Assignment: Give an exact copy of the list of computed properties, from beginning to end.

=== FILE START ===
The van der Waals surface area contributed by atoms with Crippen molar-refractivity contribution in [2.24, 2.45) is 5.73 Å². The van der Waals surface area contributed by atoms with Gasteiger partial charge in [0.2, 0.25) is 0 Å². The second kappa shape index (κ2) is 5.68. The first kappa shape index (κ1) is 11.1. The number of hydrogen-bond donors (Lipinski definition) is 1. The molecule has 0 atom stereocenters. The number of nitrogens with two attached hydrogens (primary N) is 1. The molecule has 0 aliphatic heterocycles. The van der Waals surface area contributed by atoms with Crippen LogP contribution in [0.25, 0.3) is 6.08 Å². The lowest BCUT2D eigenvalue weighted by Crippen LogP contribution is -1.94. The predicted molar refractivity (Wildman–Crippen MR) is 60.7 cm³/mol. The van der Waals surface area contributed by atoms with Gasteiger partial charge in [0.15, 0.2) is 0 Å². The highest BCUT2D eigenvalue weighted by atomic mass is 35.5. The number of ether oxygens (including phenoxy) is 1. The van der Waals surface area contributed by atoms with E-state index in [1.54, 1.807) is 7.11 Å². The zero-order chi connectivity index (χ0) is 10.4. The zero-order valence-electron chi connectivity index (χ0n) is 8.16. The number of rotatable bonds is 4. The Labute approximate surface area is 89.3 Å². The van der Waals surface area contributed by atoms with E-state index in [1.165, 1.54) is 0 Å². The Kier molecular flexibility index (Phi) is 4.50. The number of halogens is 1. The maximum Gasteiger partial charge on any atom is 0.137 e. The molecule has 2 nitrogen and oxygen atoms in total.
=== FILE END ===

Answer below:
The van der Waals surface area contributed by atoms with Crippen molar-refractivity contribution in [2.24, 2.45) is 5.73 Å². The van der Waals surface area contributed by atoms with Gasteiger partial charge in [0.2, 0.25) is 0 Å². The second kappa shape index (κ2) is 5.68. The first kappa shape index (κ1) is 11.1. The number of hydrogen-bond donors (Lipinski definition) is 1. The molecule has 0 atom stereocenters. The number of nitrogens with two attached hydrogens (primary N) is 1. The molecule has 0 aliphatic heterocycles. The van der Waals surface area contributed by atoms with Crippen LogP contribution in [0.25, 0.3) is 6.08 Å². The lowest BCUT2D eigenvalue weighted by Crippen LogP contribution is -1.94. The predicted molar refractivity (Wildman–Crippen MR) is 60.7 cm³/mol. The van der Waals surface area contributed by atoms with Gasteiger partial charge in [0.15, 0.2) is 0 Å². The highest BCUT2D eigenvalue weighted by atomic mass is 35.5. The number of ether oxygens (including phenoxy) is 1. The van der Waals surface area contributed by atoms with E-state index in [1.54, 1.807) is 7.11 Å². The zero-order chi connectivity index (χ0) is 10.4. The zero-order valence-electron chi connectivity index (χ0n) is 8.16. The number of rotatable bonds is 4. The Labute approximate surface area is 89.3 Å². The van der Waals surface area contributed by atoms with E-state index in [1.165, 1.54) is 0 Å². The Kier molecular flexibility index (Phi) is 4.50. The number of halogens is 1. The maximum Gasteiger partial charge on any atom is 0.137 e. The molecule has 2 nitrogen and oxygen atoms in total.